Form a chapter-S (closely held) corporation, and name yourself (and you spouse, if applicable) as officers of the corporation.
And ensure you never get divorced.
I've now got two Linodes, one in the UK and one in Atlanta
I was pretty sure they didn't have servers outside the USA.. which is why my second virtual server is with Bytemark in the UK.
See, I believe in everyone's potential. Pardon's are great for those that demonstrate it, but how about looking to demonstrate it to the ones that committed the crimes?
Limited budget arguments don't hold water for me. If we seriously thought about education, we could do more for less, and even have it pay for itself. I do believe in investing in children, and I believe in compassion. Everyone makes mistakes, and people will disagree where to draw the line on who to have compassion for. But regardless, lets give everyone a chance at a second chance. Not just throw them in schools for criminals with three hots and a cot.
If they are truly mentally ill (unable to be capable of understanding the damage done) they should be exculpated. I still say that we should focus on healing them and continue to learn and explore. If they are not mentally ill (capable of understanding the damage done) then educate and help them understand. Until they do, they are a danger to society...
And that's why we're starting with an all-fiber network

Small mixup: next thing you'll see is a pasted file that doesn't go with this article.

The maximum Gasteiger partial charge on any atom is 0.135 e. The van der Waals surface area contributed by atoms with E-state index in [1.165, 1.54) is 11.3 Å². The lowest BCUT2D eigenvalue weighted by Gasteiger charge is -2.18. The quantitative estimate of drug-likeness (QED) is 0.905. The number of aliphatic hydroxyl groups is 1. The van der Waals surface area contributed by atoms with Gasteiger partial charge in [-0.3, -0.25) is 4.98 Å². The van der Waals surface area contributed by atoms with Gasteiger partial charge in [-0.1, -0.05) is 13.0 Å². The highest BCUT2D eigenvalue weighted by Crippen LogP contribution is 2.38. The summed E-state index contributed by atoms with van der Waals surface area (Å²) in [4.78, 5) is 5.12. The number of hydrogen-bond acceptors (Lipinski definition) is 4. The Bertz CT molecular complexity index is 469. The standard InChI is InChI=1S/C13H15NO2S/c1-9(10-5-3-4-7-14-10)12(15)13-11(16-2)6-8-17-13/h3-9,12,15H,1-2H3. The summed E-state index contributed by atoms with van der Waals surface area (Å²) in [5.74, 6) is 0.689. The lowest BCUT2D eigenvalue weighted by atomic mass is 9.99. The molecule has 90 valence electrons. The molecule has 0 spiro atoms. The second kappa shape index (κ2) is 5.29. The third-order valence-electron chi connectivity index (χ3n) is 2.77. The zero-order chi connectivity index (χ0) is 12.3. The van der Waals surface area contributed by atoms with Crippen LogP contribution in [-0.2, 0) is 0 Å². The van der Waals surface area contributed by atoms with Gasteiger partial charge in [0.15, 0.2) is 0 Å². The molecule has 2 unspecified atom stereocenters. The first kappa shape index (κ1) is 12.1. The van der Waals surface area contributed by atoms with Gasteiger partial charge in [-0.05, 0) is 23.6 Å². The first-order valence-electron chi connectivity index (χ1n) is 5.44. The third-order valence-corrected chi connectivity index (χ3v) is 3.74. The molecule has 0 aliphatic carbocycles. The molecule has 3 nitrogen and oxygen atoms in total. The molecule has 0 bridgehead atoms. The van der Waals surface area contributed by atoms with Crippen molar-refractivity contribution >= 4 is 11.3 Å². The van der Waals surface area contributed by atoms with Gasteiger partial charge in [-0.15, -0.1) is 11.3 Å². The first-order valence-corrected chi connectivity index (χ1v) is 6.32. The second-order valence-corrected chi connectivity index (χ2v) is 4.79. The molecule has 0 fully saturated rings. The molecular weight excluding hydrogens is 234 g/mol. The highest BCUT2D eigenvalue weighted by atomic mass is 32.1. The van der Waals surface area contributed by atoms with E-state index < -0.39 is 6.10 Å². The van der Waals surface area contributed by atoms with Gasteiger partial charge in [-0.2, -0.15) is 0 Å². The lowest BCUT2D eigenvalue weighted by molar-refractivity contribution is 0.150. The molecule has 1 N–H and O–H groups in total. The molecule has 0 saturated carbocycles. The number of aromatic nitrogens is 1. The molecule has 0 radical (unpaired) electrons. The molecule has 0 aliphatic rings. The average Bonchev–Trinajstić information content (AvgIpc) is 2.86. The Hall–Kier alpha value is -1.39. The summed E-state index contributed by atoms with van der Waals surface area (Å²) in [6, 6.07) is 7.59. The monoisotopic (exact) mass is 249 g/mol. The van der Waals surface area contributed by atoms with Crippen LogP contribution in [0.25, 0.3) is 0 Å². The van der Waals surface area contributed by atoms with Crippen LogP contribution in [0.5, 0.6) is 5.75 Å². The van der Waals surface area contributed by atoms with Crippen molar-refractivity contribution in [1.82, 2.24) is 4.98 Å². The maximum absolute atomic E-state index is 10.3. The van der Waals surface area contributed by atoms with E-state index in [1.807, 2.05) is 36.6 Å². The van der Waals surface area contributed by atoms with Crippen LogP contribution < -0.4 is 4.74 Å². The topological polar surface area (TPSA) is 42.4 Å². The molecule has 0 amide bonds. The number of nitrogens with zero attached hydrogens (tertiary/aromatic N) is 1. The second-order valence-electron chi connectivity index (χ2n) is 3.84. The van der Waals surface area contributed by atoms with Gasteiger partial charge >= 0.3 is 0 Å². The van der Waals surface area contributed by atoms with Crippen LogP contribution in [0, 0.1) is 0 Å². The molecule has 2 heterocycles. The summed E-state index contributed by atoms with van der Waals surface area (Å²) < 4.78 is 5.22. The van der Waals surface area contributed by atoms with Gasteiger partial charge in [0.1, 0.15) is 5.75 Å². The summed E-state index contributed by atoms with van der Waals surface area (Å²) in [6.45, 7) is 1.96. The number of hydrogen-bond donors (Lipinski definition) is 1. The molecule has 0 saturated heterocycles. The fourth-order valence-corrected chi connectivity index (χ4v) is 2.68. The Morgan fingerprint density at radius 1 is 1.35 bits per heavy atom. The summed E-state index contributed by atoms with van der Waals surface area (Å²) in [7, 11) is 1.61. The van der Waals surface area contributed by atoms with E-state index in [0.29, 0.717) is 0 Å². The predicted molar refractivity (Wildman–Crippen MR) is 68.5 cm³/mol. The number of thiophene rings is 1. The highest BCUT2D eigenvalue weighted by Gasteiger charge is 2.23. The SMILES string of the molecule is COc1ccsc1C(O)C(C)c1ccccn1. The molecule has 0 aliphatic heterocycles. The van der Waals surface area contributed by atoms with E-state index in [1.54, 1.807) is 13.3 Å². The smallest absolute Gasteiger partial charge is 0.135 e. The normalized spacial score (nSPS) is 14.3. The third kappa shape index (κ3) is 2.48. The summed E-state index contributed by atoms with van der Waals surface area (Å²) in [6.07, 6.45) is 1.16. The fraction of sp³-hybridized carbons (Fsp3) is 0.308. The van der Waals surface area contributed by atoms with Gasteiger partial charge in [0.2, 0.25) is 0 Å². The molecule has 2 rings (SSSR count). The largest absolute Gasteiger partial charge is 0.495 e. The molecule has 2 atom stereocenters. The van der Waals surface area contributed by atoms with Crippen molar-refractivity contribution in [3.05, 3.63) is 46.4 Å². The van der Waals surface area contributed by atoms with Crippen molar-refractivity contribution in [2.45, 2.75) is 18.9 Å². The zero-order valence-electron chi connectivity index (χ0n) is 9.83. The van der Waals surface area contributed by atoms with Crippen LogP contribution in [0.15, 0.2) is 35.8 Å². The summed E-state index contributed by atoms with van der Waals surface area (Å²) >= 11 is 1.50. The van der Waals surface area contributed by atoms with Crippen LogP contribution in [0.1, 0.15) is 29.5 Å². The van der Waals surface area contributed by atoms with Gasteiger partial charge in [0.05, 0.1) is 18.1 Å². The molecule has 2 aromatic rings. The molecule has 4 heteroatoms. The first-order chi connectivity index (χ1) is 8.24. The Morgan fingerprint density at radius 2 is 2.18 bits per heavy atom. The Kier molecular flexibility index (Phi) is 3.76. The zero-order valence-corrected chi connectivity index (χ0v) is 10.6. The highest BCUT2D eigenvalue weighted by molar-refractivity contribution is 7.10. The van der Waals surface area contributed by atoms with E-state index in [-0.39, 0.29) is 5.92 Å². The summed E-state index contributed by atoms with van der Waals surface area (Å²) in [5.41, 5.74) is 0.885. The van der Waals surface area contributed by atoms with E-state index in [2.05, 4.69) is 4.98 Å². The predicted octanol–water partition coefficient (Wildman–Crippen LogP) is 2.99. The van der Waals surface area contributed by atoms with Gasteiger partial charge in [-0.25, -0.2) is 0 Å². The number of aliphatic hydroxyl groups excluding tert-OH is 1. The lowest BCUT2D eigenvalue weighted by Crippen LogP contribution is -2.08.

I've reverse-engineered a lot of code from stripped object back to source. It got more difficult to do manually with some of the odd flows that RISC processors do and progressively more optimizing compilers, but it's hardly impossible. And there are fine tools to support it now.
Once you get to uncommented source for something where you roughly understand the program's function it's usually pretty easy to figure out what the author intended. Then you can comment it.
The fun part is finding errors. (I recall one where I was reverse-engineering a Unix driver and identified a place where the programmer had written (approximately) "if (a=b)" when he meant "if (a==b)". It was doubly fun to feed this back to a guy in the OS group - especially when I walked him through the code to the statement and he asked about a nearby assertion which had been conditionally not-compiled into the object that I was working from. He hadn't really internalized that I'd decompiled to source until I pointed out that I couldn't see the assertion. B-) )
The trouble with computers is that they do what you tell them, not what you want. -- D. Cohen